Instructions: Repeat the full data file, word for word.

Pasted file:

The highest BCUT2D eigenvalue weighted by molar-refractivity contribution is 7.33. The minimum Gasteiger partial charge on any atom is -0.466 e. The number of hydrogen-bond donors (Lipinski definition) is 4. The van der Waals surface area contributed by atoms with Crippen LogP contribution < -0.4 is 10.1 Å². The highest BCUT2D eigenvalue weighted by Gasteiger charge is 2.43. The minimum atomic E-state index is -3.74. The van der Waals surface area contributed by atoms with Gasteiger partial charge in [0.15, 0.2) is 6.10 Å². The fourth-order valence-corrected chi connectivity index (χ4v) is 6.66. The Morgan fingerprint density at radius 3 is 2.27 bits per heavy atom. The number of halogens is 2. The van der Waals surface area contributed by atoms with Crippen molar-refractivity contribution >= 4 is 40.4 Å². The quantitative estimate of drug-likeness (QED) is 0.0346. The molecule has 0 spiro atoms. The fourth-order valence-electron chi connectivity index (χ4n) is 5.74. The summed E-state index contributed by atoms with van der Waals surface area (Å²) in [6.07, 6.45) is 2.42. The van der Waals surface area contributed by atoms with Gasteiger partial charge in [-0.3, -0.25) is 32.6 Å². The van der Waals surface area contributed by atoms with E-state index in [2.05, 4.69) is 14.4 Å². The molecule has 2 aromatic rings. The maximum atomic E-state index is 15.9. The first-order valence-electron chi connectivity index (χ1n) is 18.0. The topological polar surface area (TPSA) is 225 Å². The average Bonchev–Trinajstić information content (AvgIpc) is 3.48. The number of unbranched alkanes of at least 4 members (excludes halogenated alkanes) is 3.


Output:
The highest BCUT2D eigenvalue weighted by molar-refractivity contribution is 7.33. The minimum Gasteiger partial charge on any atom is -0.466 e. The number of hydrogen-bond donors (Lipinski definition) is 4. The van der Waals surface area contributed by atoms with Crippen LogP contribution < -0.4 is 10.1 Å². The highest BCUT2D eigenvalue weighted by Gasteiger charge is 2.43. The minimum atomic E-state index is -3.74. The van der Waals surface area contributed by atoms with Gasteiger partial charge in [0.15, 0.2) is 6.10 Å². The fourth-order valence-corrected chi connectivity index (χ4v) is 6.66. The Morgan fingerprint density at radius 3 is 2.27 bits per heavy atom. The number of halogens is 2. The van der Waals surface area contributed by atoms with Crippen molar-refractivity contribution >= 4 is 40.4 Å². The quantitative estimate of drug-likeness (QED) is 0.0346. The molecule has 0 spiro atoms. The fourth-order valence-electron chi connectivity index (χ4n) is 5.74. The summed E-state index contributed by atoms with van der Waals surface area (Å²) in [6.07, 6.45) is 2.42. The van der Waals surface area contributed by atoms with Gasteiger partial charge in [-0.3, -0.25) is 32.6 Å². The van der Waals surface area contributed by atoms with E-state index in [2.05, 4.69) is 14.4 Å². The molecule has 2 aromatic rings. The maximum atomic E-state index is 15.9. The first-order valence-electron chi connectivity index (χ1n) is 18.0. The topological polar surface area (TPSA) is 225 Å². The average Bonchev–Trinajstić information content (AvgIpc) is 3.48. The number of unbranched alkanes of at least 4 members (excludes halogenated alkanes) is 3.